Across the Pacific
Eric Renderking Fisk | February 22nd, 2002
In a world gone crazy with terrorist threats, elevated the alert status and cover stories speculation who knew about what and when it's good to just be able to step back and reflect a time when the threat was just as real. But from the time this flick was filmed, the terror came from a fascist state from Europe and an Imperial regime in the pacific, not some obscure band of international criminals armed with a perverse idea of religion. Who would have thought back then that a bunch of Islamic fundamentalists would be more terrifying than book burning, goose stepping morons?
At least two of Bogart's movie fit in this Category of an American man fighting against a clandestine organization. "All through the Night" and the subject of this review: "Across the Pacific" is both two excellent movies he made under his contract with Warner Brothers during that era. Across The Pacific 1"Across the Pacific" isn't as tongue and cheek as "All Through The Night", but reflects much of the adventure that may have inspired another franchise many of us are interested in. Much as it is true today, the themes of these movies were relevant during the world war two era, American’s living back then were just as concerned about Fifth Columnists and outright spies taking advantage of America's open society to wreck havoc.
In one of the first spy motion pictures of its time, Bogart plays Richard Leland, supposedly a disgraced Army officer who books passage on a Japanese boat docked in Canada heading towards The Panama Canal then through to Hawaii, then finally to the Philippines. Like Leland, NOBODY except the crew of the boat is what they seem to be. Bogart’s character isn’t the only double agent in this film. As the story unfolds and as you learn about the other people Leland shares this adventure with, there are opportunists and twisted foreign patriots fighting for a twisted cause. Even Mary Astor (the female lead, with Sidney Greenstreet, is another carry over from another Bogart classic.) lies about her true identity and intentions...
Once the Japanese boat reached the Panama Canal and is denied access, the passengers disembark as the pieces of the plot fall into place. Through a pair of contacts, Leland gets a few more pieces of the puzzle and is given the go-ahead to continue with the charade of being a traitor. It’s only through luck and skill that after Leland uncovers the plot by the Japs to destroy the Panama Canal. It’s a good watch, regardless if slightly hokey and excessively patriotic.
As the plot unravels, even with its light heartiness, there are times when the viewer stops and thinks, “This could be today, this could be headlines tomorrow.” This motion picture illustrates that even thought the dancers may have changed, the steps are still the same… as much as you plan and try and prevent a terrorist attack, there are still ways around almost all security measures.
For someone like myself, “Across the Pacific “ is for those of us you want more from movies such as Casablanca and The Maltase Falcon. There are nights that I crave Bogart films, I’m glad that I took a chance on this, one of his lesser films. For Indiana Jones fans, like myself and the founder of this site, any Humphrey Bogart film is a great way to spend an evening while waiting for Indy IV. Many times, Harrison Ford has been called the Humphrey Bogart of our generation… “Across the Pacific” reminds us that Bogart was the Harrison Ford of his era.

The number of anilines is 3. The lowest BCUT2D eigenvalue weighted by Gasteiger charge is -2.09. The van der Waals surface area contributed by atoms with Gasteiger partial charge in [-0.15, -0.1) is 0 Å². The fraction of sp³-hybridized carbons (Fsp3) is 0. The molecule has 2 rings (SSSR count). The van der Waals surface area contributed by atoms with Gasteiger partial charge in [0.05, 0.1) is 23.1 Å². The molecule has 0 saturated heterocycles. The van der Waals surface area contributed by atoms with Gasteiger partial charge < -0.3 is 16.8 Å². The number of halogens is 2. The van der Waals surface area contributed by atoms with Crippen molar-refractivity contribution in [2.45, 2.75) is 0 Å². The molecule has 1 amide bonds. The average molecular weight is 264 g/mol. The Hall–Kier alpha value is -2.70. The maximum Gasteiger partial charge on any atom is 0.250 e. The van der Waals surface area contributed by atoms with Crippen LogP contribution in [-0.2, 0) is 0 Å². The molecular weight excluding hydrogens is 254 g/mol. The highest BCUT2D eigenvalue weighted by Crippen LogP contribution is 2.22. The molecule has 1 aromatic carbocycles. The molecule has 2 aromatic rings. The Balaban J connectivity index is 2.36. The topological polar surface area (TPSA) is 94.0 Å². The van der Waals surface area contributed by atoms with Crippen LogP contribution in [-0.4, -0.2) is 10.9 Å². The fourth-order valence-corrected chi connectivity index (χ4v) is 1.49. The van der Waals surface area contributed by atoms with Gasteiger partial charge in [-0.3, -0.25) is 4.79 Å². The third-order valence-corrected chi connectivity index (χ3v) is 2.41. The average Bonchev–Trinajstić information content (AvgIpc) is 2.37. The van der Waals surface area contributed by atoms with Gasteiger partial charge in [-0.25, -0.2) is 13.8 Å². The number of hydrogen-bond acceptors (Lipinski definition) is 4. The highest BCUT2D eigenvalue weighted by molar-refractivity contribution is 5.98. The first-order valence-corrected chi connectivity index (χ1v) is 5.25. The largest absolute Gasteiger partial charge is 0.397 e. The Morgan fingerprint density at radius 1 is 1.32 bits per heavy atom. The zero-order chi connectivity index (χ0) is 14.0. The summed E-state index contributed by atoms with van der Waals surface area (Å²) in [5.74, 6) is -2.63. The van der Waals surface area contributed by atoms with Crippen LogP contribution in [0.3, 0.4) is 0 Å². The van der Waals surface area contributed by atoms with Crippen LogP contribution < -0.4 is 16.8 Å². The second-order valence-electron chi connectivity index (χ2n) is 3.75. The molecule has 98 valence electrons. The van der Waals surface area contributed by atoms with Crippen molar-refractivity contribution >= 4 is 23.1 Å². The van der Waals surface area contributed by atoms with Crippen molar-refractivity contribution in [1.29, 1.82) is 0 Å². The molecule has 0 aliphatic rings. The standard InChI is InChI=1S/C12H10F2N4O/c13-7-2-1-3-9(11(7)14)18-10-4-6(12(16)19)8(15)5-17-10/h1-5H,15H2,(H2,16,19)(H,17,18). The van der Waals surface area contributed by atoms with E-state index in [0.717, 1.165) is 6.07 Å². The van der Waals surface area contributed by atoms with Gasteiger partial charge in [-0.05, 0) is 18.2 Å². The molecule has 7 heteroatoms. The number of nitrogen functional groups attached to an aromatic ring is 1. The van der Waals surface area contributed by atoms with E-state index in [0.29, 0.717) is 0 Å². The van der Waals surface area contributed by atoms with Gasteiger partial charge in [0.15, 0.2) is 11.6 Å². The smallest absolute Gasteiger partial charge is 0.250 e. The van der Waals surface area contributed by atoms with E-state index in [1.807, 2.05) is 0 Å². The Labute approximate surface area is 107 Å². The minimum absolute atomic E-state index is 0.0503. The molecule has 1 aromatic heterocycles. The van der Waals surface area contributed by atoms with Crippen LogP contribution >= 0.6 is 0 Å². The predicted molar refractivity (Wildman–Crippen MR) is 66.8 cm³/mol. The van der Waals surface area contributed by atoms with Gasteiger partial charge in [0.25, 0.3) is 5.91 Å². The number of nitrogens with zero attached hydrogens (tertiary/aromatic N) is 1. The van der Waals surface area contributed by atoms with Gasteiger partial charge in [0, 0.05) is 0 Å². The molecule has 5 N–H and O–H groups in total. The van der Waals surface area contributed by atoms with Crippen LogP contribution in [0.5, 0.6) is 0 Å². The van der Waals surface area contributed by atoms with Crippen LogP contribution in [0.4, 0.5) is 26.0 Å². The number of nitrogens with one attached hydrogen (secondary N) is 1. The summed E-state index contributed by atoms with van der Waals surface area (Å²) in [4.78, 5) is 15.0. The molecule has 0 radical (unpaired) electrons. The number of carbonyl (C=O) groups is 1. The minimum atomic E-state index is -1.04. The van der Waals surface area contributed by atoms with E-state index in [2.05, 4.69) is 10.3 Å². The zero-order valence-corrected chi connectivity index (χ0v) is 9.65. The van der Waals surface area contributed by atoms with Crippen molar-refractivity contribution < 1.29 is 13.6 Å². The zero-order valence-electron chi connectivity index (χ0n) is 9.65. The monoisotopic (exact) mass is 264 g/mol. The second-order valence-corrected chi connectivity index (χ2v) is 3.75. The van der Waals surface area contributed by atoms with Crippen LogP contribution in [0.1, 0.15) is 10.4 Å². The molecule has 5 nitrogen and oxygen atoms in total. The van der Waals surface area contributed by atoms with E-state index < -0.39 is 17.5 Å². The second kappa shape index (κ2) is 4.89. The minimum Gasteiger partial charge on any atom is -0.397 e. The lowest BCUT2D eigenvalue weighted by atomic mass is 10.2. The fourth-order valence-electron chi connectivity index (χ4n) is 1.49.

Updated - Autumn 2010
It’s hard to imagine that I’ve reached the point in my life when I would be nostalgic for period of my life between 1998 and 2002. Who knew that I would have lived past 1990 with all of my life threatening stunts and transient lifestyle, much less live to see the threshold of the 21st century?
Across The Pacific 4One of the reasons why I’m sentimental about those years is because of my wife and those years when we were first together as a couple. Couldn’t stop thinking about her and couldn’t wait to get out of work and just be with her, whether we’re driving home together or watching movies with take-out food. I wrote a rant a while ago about my nostalgia for VHS and home theater and how I actually miss the video cassette experience. “Across The Pacific” is one of those examples. One of the films that remind me of that time in my life isn’t one of the contemporary releases from that time, but it’s classics like this that I rediscovered back then.
There’s nothing particular noteworthy about this motion picture, for me, it just represents a place and time in my life when I was becoming more involved in the on-line retrocentric community and when my relationship with the woman I would love for the rest of my life was new. It is important in that it demonstrates people’s attitudes and fears that were prevalent during the start of World War II and how movie studios would do anything to promote a pro-American message into any production. It’s a far cry from what’s going on today.
If this is an essential Flick To Hold You Over, it’s because it’s classic Bogart as the essential hero willing to do anything – include posing as a traitor while by ruining your good name – to defeat the enemy. It's a great way to spend an hour or so on an autumn or winter night with the person you love.